Capture your thoughts in your P.L.A.Y. Adventures nature journal!

  1. What do deer do in the winter? What foods do they eat? How do they survive?
  2. How do deer stay warm in the winter and cool in the summer?
  3. When male and female deer mate how many babies do they have? What time of year are they born?
  4. What questions do you still have about Lightfoot the Deer and Daintyfoot the Doe? Write them down and seek out answers that lead you to more questions!

P.L.A.Y. presents . . .

More updated animal stories from the Thornton Burgess archives featuring local four-legged friends in the fields and forests.

Winter #86 – Nature Alliteration Adventure

A December treasure quest for you and your curious Capkin

is to search in nature for

” Prints in Powder Pointing a Pathway “

Bonus Winter White

❤ ❤ ❤

My curious Capkin & I found this treasure to match the description.


What other natural treasures did you find in your P.L.A.Y. today? 🙂


Draw, write, color, and creatively capture your discoveries

on the pages of your Nature Adventure book!

Purchase HERE P.L.A.Y. Nature Alliteration Adventure Guide Books

Deer BOOK LOOK – Chapter 9 – Sammy Jay Makes the Call

Original story written in 1921 by Thornton Burgess and revised by P.L.A.Y. for the 21st century family.

– Chapter 9 –

Sammy Jay Makes the Call


Sammy Jay was bubbling over with excitement as he flew about through the Green Forest, following Lightfoot the Deer. He was so excited he wanted to call out. And yet he didn’t. He kept his tongue still. You see, he didn’t want Lightfoot to know that he was being followed. Under that pointed cap of Sammy Jay’s are quick wits. It didn’t take him long to discover that the big stranger whom Lightfoot was seeking was doing his best to keep out of Lightfoot’s way and that he was having no difficulty in doing so because of the random way in which Lightfoot was searching for him. Lightfoot made so much noise that it was quite easy to know just where he was and to keep out of his sight.

“That stranger is nearly as big as Lightfoot, however it is very plain that he doesn’t want to be challenged,” thought Sammy.

Now the truth is as big as he was, the stranger wasn’t quite so big as Lightfoot, and he knew it. He had seen Lightfoot’s big hoofprints, and from their size he knew that Lightfoot must be bigger and heavier than he. Then, too, he knew that he really had no right to be there in the Green Forest as that was Lightfoot’s home. He knew that Lightfoot would feel this way about it and that this would make him challenge the newcomer. So the big stranger wanted to avoid meeting Lightfoot. And yet he wanted still more to find that beautiful young visitor with the dainty feet for whom Lightfoot had been looking. He wanted to find her just as much as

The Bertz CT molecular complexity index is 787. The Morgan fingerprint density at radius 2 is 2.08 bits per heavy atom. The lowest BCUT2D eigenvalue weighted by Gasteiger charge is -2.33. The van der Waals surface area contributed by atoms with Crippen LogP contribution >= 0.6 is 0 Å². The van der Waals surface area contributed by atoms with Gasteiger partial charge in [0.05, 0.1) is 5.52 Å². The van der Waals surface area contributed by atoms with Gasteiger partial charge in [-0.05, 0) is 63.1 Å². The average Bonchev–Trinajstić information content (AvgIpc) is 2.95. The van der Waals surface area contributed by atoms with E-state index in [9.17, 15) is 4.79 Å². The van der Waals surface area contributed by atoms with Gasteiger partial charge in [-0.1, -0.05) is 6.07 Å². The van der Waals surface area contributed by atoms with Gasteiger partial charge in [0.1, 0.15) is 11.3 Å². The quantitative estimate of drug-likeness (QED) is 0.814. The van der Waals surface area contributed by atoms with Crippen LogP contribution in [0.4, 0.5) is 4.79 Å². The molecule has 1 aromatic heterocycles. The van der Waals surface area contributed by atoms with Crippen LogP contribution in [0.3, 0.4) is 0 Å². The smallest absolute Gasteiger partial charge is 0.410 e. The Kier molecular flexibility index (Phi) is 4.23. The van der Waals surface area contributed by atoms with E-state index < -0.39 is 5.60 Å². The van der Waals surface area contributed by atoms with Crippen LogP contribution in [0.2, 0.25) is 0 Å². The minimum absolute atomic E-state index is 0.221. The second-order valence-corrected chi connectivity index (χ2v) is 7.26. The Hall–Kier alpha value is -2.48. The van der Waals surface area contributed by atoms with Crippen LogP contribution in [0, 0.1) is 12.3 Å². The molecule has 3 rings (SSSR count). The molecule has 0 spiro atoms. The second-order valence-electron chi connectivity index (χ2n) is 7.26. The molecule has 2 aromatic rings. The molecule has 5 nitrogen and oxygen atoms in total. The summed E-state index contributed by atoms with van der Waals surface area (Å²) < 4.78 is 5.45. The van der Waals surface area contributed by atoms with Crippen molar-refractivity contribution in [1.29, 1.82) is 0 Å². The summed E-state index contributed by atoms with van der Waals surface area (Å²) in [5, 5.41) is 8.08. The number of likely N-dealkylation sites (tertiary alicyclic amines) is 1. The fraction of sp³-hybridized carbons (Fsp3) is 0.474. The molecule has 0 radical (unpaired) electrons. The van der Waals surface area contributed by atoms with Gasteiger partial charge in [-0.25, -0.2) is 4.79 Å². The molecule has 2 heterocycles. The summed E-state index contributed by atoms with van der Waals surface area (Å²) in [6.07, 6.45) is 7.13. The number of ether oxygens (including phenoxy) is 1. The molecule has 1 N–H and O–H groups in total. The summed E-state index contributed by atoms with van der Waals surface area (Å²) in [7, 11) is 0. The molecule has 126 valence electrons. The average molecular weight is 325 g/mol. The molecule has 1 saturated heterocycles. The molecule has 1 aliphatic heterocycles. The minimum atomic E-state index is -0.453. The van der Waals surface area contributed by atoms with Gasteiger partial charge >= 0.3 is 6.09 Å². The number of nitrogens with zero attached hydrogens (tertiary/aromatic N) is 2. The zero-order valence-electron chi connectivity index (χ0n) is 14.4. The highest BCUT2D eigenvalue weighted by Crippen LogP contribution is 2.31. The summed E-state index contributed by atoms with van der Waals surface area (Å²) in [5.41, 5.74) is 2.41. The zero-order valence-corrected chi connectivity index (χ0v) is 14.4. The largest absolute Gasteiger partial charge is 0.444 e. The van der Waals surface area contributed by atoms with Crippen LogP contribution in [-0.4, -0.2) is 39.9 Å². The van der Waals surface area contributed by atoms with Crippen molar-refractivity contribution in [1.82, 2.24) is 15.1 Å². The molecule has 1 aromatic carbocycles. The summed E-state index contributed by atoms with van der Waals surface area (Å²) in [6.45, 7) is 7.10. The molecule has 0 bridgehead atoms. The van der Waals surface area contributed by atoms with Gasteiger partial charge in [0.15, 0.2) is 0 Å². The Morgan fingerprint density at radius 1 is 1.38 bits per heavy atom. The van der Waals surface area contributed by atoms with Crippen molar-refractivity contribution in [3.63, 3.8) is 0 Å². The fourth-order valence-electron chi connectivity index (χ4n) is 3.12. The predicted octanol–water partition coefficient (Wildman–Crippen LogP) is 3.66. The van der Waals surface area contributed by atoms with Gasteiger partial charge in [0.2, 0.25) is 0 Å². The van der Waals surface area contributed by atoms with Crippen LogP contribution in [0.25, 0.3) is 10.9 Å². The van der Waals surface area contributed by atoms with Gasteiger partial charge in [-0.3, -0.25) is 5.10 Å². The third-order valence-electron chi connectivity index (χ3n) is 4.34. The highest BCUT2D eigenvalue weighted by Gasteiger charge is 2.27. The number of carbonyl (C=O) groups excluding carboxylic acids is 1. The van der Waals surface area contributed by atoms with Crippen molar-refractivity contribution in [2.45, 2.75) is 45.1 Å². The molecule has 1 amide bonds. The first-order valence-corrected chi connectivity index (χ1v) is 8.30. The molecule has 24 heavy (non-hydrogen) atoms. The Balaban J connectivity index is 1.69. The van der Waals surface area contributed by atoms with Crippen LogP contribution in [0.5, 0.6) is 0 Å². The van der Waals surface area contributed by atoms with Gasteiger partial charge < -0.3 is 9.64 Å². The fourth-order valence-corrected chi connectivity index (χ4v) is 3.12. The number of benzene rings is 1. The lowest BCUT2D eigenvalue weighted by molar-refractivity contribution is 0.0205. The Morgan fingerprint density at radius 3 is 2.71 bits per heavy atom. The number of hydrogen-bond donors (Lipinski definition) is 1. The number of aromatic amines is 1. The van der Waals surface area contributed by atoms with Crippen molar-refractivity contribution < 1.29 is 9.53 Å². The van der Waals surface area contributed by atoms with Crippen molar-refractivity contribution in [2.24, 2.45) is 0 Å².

Lightfoot wanted to find her, and he hoped that if he did find her, he could get her to go away with him back to the Great Mountain.

All this Sammy Jay guessed, and after a while he grew tired of following Lightfoot for nothing. “I’ll have to help in this thing myself,” muttered Sammy. “At this rate, Lightfoot never will find that big newcomer!”

So Sammy stopped following Lightfoot and began to search through the Green Forest for the big newcomer. It didn’t take very long to find him. He was over near the pond of Paddy the Beaver. As soon as he saw him, Sammy began to call out at the top of his lungs. At once he heard the sound of snapping twigs at the top of a little ridge back of Paddy’s pond and knew that Lightfoot had heard and understood.

Signs of Sammy Jay Making the Call!

This Curious Capkin has created more P.L.A.Y. Adventures just for you!

Capture your thoughts in your P.L.A.Y. Adventures nature journal!

  1. Have you heard a Blue Jay call?
  2. Have you ever wondered what the Blue Jay may be giving a warning call for? Is it your presence or something else?
  3. How do you feel about Sammy Jay calling out and exposing where the newcomer deer was in the Green Forest?
  4. Did you know that when some birds call out they are warning other birds and animals of a change in the forest or nearby area?
  5. More P.L.A.Y. Bird adventures, stories, and resources can be found HERE.